Prepaid Taxes & Insurance
Prepaids are expenses paid by the borrower in advance. The bulk of prepaids make up what’s known as your Escrow. Having an Escrow account is very useful. It allows the inclusion of your property tax and homeowners insurance into your monthly mortgage payment. Your mortgage payment is made up of three parts: principal, interest and Escrow. Each time you make a payment, the interest is paid first according to your amortization schedule. Then the principal balance is reduced. Any leftover money is deposited into an account called an Escrow. The balance in this account builds up so when tax bills or insurance comes due, your mortgage company can pay using that account. Most lenders require a cushion in your Escrow to ensure it doesn’t run out of money. They add the amount of your property taxes and insurance to the closing cost to create that cushion.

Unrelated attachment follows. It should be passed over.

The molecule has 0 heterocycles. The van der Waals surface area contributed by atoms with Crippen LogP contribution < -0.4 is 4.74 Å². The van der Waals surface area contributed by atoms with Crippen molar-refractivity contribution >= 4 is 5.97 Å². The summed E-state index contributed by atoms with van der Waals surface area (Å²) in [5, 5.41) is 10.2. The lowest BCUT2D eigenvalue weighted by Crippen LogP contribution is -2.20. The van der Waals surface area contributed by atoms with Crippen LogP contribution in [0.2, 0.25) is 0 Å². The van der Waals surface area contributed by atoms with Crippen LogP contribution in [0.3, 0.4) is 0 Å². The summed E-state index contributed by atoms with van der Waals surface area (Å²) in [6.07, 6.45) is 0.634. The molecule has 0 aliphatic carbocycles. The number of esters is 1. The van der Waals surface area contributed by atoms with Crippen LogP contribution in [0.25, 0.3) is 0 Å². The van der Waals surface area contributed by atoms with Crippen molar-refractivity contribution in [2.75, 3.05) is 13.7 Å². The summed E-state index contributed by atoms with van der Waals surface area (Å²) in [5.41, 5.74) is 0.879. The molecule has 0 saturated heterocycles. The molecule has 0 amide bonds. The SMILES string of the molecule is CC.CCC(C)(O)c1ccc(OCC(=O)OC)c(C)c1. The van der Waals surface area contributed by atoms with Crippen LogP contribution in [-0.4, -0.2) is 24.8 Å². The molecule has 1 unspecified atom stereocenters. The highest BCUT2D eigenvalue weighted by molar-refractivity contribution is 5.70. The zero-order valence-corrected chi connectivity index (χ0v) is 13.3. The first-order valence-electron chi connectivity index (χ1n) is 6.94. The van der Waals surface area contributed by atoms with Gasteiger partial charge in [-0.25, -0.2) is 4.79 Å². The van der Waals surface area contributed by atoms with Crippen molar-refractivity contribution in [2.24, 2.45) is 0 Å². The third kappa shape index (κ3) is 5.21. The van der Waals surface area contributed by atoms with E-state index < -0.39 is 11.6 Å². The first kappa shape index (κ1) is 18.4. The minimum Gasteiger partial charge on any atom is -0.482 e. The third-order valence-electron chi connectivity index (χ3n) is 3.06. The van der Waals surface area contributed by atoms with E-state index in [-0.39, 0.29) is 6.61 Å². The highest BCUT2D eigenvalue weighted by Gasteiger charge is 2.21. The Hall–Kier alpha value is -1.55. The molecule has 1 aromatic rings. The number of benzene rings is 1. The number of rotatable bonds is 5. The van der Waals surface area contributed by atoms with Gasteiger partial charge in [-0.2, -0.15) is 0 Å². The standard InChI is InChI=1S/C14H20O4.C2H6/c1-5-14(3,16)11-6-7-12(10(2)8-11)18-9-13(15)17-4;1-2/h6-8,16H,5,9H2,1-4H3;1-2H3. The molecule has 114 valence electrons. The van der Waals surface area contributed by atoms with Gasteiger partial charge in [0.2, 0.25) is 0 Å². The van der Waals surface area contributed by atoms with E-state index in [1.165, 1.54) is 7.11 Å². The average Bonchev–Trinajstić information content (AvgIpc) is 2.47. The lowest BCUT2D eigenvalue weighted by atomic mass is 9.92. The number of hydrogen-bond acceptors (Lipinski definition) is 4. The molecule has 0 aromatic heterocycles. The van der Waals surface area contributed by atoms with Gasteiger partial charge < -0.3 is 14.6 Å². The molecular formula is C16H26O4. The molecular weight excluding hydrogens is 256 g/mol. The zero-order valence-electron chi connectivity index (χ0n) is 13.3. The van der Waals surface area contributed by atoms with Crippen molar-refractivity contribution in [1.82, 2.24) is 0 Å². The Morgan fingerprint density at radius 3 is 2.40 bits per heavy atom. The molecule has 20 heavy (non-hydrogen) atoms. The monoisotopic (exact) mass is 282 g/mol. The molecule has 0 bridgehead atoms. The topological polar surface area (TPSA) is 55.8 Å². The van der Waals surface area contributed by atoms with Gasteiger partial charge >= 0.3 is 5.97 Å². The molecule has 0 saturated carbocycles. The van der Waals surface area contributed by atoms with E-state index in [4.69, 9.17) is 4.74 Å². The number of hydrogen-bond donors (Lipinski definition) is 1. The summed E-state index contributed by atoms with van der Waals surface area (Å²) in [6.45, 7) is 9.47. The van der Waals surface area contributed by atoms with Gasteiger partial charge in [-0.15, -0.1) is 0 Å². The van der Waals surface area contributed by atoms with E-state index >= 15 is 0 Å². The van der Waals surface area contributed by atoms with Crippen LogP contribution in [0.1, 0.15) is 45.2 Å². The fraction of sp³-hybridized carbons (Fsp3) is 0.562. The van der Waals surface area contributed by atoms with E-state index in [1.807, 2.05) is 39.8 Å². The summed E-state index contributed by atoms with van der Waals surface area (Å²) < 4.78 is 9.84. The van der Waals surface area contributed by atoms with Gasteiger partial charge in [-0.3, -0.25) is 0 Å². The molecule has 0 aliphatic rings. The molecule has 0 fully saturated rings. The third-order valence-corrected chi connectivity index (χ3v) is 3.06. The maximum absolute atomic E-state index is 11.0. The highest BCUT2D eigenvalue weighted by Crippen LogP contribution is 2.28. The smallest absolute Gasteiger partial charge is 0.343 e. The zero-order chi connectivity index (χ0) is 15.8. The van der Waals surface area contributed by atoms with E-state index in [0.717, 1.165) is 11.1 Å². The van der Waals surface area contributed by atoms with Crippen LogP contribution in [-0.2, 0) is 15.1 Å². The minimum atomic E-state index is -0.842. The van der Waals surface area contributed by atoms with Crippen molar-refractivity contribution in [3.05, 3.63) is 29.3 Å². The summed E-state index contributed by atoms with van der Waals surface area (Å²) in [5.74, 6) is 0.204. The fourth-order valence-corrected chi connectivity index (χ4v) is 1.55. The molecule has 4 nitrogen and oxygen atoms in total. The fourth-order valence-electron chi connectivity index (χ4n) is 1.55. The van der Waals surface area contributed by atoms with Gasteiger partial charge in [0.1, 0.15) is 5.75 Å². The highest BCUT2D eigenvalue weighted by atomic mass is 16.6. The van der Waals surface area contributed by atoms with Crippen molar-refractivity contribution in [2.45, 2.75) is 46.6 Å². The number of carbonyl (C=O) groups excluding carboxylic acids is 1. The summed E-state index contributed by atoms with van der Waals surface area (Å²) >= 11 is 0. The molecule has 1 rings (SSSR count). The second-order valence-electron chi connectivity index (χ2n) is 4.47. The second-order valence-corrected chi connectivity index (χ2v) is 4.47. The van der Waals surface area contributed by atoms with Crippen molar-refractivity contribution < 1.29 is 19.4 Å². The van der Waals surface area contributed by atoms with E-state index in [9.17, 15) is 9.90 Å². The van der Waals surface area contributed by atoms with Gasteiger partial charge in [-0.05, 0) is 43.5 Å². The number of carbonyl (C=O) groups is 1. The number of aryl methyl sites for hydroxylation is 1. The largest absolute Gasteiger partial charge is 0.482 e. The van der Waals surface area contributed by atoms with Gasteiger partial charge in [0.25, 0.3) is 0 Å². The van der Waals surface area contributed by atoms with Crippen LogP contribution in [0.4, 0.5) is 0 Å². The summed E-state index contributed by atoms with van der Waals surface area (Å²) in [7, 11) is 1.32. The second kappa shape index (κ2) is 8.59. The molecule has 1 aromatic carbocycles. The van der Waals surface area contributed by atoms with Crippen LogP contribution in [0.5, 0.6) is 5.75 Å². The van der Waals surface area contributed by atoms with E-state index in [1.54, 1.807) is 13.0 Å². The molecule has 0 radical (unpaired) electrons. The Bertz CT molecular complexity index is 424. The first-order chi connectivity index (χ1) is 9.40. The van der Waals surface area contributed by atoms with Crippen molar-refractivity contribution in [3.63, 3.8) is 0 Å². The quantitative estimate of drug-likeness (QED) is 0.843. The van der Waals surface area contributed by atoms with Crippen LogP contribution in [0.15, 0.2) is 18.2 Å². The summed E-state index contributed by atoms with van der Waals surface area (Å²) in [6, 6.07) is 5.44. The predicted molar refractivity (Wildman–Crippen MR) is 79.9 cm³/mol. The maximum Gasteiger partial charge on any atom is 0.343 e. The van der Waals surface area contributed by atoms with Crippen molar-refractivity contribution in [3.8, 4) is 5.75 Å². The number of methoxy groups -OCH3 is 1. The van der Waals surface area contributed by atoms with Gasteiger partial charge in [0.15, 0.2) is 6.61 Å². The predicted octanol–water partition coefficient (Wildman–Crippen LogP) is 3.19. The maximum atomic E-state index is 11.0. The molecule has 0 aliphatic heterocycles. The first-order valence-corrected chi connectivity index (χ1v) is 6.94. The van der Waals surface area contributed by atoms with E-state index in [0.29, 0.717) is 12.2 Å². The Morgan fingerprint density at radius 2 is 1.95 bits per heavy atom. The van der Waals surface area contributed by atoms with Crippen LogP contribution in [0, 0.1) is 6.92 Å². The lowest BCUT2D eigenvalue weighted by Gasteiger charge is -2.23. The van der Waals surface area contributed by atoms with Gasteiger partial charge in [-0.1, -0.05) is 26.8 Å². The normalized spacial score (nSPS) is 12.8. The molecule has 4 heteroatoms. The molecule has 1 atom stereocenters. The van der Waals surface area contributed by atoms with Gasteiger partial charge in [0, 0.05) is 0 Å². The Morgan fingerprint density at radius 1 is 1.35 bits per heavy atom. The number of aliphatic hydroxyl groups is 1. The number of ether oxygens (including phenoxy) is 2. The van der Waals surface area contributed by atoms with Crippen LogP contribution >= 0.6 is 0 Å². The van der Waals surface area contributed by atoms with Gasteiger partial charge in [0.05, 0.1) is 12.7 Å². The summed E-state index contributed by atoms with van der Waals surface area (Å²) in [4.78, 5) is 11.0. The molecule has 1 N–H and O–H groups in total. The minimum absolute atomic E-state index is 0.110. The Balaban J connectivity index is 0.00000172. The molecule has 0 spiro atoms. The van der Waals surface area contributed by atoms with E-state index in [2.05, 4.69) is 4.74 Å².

You also need to pay the interest that accrues on the loan before your first mortgage payment is due. If you move into your home on the 15th, your first payment won’t be due until the 1st. The lender does not float that 15 days’ worth of interest. It starts as soon as you sign on the dotted line. Therefore, it’s advisable to schedule your closing as close to the end of the month as possible. If your mortgage is due on the 1st of the month, and you can close on the 28th of the previous month, you’ll only be responsible for 2-3 days of interest.
That sounds like a lot of fees, right? You may remember at the beginning of this article we mentioned VA non-allowable fees. There are many costs the VA disallows as part of your benefit. These include attorney fees incurred by the lender, real estate broker fees, and any